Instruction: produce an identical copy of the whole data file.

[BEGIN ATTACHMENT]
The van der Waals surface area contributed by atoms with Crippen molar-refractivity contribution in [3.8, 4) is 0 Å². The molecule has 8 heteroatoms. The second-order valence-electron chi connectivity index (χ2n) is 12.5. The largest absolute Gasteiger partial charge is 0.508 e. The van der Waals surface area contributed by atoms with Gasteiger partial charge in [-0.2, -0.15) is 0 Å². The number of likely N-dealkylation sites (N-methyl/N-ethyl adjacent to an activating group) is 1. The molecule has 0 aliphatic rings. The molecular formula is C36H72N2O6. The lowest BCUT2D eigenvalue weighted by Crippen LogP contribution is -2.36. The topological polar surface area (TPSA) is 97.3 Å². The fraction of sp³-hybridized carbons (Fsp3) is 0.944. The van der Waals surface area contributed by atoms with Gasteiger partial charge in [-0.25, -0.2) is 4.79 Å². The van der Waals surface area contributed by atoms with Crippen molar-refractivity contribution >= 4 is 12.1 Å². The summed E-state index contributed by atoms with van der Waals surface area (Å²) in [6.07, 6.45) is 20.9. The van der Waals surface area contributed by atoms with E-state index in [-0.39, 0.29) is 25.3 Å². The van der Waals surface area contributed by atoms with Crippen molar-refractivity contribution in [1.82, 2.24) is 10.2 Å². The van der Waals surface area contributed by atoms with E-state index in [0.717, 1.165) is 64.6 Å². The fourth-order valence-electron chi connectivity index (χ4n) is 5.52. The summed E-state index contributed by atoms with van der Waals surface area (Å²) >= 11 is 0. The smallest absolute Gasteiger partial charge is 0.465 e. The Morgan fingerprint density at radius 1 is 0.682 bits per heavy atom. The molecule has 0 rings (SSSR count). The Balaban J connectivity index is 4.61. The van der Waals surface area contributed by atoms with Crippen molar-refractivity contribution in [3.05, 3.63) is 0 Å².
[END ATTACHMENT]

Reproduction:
The van der Waals surface area contributed by atoms with Crippen molar-refractivity contribution in [3.8, 4) is 0 Å². The molecule has 8 heteroatoms. The second-order valence-electron chi connectivity index (χ2n) is 12.5. The largest absolute Gasteiger partial charge is 0.508 e. The van der Waals surface area contributed by atoms with Gasteiger partial charge in [-0.2, -0.15) is 0 Å². The number of likely N-dealkylation sites (N-methyl/N-ethyl adjacent to an activating group) is 1. The molecule has 0 aliphatic rings. The molecular formula is C36H72N2O6. The lowest BCUT2D eigenvalue weighted by Crippen LogP contribution is -2.36. The topological polar surface area (TPSA) is 97.3 Å². The fraction of sp³-hybridized carbons (Fsp3) is 0.944. The van der Waals surface area contributed by atoms with Gasteiger partial charge in [-0.25, -0.2) is 4.79 Å². The van der Waals surface area contributed by atoms with Crippen molar-refractivity contribution >= 4 is 12.1 Å². The summed E-state index contributed by atoms with van der Waals surface area (Å²) in [6.07, 6.45) is 20.9. The van der Waals surface area contributed by atoms with E-state index in [-0.39, 0.29) is 25.3 Å². The van der Waals surface area contributed by atoms with Crippen molar-refractivity contribution in [1.82, 2.24) is 10.2 Å². The van der Waals surface area contributed by atoms with E-state index in [0.717, 1.165) is 64.6 Å². The fourth-order valence-electron chi connectivity index (χ4n) is 5.52. The summed E-state index contributed by atoms with van der Waals surface area (Å²) >= 11 is 0. The smallest absolute Gasteiger partial charge is 0.465 e. The Morgan fingerprint density at radius 1 is 0.682 bits per heavy atom. The molecule has 0 rings (SSSR count). The Balaban J connectivity index is 4.61. The van der Waals surface area contributed by atoms with Crippen molar-refractivity contribution in [3.05, 3.63) is 0 Å².